Not to mention WTF40k in general.
What is mainly needed here is a “how common are things” check. How common are magic users, how common are deckers, how common are riggers, and how common are “street samurai”.
Now…I don’t mean “PC level Shadowrunning NPCs” here. Well, I do, that’s part-b. What I mean is in day to day life how common and noticeable are these types of people?
Riggers for example:
- Is every trucker likely to have a VCR-1 (or better)? Or might only the most elite race car driver have a VCR?
- Are drone riggers common or just ultra-specialists in high price security firms?
- Is remote operation of vehicles common? Might a PC rigger have a day-job remote-controlling mining vehicles on another continent and then do Shadowruns by night? Does the taxi have a driver present?
Deckers for example:
- Are Datajacks common? Should every citizen have a point or two or three of computers skill?
- Is the world filled with lots of ‘hackers’ and wannabes like the real world, with most being fairly petty and a few being remarkably skilled?
Cyberware…is it common or uncommon to get work related cyberware? If you find someone with titanium bone-lacing and a cyber arm with strength enhancement would your first thought be ‘combatant’ or ‘labourer’? How common is “injury repair” cyber verses “upgrades”? What are the normal elective-cyberware of the public? Things like datajacks, knowsoft links, retinal image displays, and so on. What would “security” cyberware be like? How much police augmentation would be going on? And military.
Magic seems relatively common, given the number of people with some talent. One assumes that magic practitioners will generally gravitate up the social ladder. So in the slums there should be one or two or three magical people and pretty well known, like “the rat shaman who lives under the bridge” and stuff…and to be blunt each one needs a really good reason why they don’t just get a job as a magic user and move up in the world.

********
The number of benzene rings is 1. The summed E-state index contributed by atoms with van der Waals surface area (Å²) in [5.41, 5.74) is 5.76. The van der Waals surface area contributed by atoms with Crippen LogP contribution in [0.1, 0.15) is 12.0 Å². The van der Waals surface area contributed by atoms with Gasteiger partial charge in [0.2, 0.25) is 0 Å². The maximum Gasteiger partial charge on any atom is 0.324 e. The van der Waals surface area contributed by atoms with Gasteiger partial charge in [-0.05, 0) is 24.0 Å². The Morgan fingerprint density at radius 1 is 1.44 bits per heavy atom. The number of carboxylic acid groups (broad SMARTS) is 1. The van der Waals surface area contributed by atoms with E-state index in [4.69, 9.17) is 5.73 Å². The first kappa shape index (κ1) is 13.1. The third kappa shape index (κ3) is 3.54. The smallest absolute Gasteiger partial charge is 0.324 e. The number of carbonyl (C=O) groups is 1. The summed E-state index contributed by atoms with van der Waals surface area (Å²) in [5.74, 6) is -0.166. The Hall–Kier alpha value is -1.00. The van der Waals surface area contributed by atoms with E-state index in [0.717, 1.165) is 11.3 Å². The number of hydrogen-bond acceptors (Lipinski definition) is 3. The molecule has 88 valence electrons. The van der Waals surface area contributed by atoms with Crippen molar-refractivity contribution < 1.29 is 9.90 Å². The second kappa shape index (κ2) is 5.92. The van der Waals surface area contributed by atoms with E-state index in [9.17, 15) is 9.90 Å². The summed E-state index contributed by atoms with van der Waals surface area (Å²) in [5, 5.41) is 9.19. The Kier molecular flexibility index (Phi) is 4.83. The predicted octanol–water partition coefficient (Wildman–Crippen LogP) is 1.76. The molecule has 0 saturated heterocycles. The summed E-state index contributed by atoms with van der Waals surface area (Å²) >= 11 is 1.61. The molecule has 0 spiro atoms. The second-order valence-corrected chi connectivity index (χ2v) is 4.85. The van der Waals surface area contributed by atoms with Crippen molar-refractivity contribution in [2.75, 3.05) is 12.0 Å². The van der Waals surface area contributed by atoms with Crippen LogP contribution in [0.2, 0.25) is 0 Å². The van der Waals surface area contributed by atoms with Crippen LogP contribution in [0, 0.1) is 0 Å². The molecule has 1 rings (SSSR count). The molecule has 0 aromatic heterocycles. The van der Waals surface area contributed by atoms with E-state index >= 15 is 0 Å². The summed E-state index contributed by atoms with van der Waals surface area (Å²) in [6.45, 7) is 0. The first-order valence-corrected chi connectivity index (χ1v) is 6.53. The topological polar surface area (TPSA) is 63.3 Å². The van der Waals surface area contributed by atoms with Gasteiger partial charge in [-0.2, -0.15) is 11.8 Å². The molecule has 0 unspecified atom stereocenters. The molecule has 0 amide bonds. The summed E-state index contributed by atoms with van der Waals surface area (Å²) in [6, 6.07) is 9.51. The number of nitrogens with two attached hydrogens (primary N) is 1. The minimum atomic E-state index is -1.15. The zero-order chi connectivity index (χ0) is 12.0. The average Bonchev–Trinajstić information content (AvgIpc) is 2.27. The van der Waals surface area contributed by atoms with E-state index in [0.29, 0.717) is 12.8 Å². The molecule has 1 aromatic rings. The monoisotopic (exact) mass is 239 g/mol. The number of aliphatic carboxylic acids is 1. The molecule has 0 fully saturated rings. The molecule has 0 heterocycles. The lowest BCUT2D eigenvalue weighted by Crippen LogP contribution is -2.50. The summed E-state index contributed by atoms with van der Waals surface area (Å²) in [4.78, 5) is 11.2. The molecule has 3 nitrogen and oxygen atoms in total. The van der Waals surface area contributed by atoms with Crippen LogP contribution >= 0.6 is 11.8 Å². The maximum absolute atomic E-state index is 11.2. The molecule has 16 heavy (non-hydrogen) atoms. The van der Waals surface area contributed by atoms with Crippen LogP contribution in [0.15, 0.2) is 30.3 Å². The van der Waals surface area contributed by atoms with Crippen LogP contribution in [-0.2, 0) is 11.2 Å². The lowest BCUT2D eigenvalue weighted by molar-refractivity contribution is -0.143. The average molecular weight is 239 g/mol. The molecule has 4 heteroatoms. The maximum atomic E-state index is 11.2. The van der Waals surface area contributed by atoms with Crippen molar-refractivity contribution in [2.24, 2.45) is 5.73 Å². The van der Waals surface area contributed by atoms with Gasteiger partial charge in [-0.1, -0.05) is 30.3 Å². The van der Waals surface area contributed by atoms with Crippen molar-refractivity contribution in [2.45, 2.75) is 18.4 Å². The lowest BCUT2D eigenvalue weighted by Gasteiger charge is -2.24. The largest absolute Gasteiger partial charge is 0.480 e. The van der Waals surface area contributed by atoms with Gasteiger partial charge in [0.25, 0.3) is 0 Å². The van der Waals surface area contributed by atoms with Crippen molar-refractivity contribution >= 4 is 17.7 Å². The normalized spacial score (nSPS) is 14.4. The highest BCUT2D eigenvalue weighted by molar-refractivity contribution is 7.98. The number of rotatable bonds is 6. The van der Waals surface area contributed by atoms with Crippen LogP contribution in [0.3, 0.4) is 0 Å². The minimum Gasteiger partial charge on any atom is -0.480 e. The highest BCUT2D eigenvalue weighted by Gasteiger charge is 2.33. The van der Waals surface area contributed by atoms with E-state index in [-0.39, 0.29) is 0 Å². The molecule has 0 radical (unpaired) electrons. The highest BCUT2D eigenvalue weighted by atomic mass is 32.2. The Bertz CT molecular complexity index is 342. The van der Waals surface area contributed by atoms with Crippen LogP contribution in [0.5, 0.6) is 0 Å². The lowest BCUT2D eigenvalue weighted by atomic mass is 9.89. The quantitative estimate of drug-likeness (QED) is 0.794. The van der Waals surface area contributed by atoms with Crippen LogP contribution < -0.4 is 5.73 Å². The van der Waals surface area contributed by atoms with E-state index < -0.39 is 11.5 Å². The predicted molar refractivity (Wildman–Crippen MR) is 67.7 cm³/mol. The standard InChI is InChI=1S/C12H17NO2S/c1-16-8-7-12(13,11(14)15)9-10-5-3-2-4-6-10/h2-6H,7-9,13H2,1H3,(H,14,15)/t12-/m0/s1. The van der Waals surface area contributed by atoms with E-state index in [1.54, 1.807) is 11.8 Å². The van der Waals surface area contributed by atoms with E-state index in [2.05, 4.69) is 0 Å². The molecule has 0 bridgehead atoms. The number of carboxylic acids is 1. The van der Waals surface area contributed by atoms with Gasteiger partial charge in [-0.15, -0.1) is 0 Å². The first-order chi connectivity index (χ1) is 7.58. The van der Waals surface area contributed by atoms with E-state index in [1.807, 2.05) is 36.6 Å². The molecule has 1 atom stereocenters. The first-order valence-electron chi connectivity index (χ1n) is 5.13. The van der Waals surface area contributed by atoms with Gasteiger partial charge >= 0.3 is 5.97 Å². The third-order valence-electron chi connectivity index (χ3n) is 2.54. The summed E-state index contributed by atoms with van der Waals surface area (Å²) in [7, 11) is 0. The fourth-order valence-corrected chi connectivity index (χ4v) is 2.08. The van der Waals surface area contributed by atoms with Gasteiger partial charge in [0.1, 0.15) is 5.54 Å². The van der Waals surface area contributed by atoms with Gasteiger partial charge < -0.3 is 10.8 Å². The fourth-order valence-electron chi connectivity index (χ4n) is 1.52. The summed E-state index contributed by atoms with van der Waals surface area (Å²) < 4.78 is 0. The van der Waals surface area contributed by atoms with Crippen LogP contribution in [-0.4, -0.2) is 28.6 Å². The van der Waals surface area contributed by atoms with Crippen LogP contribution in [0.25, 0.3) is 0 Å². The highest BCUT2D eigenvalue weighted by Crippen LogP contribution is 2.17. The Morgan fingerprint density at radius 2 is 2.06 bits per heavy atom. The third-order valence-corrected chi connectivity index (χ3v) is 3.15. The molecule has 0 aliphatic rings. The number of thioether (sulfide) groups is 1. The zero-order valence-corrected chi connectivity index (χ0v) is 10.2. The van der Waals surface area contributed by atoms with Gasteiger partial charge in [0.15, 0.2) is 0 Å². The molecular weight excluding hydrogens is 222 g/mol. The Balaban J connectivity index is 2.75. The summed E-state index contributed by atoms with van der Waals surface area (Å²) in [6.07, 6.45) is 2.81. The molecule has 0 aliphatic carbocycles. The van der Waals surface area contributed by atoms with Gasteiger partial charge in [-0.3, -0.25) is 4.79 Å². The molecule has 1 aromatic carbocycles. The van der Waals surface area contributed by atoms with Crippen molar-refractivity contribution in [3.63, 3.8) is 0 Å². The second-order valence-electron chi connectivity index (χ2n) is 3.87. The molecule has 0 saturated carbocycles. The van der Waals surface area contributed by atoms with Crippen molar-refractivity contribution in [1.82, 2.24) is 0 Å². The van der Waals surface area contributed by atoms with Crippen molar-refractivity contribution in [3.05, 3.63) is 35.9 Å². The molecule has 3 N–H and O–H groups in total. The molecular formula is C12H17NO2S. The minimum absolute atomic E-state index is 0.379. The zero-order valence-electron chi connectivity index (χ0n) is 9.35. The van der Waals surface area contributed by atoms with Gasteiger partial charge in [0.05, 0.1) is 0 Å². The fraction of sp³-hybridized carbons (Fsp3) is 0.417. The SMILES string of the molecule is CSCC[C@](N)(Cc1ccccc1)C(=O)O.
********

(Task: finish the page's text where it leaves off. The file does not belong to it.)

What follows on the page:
But maybe for the upper middle class magical people should be more common,the equivalent of unique special tradespeople. You might choose to go to the chiropractor or the local mage specialized to healing magics. And for entertainment see ‘the real magician’ the raccoon shaman who uses a mixture of sleight of hand and actual magic for a magic show. And so on. Like the technologies, the magic in Shadowrun needn’t just be for Shadowrunning.
As for Part B, “enemy Shadowrunners” or “Shadowrunner Hunters” should be PC level and have a chance to pull PC-like planning and preperation, not just be plonked onto the game-map like wandering monsters in DnD are.
Overall Shadowrun’s setting is very good; weirdly it’s just this “establishing the levels” issue, the tone of the world and people’s familiarity with the technology and magic.
Ristin’s Game System Evaluation and Commentary
- Albedo 1st, 2nd and Platinum Catalyst
- Black Crusade
- Blue Planet V2
- D20 Modern and D20 Future
- D20 Traveler
- DnD 3rd Edition and 3.5 Edition
- DnD Pathfinder
- DnD 4th Edition
- DnD 5th Edition
- Eclipse Phase
- Exalted 1st and 2nd Edition
- Gamma World (paired to DnD 4th Edition)
- Ironclaw 1st and 2nd Edition
- Macross (RIFTS version)
- Mechwarrior 2
- Mechwarrior 3
- Mechwarrior 4
- Mutants and Masterminds 3rd Edition
- Only War
- Rogue Trader
- Shadowrun 3rd Edition
- Shadowrun 4th Edition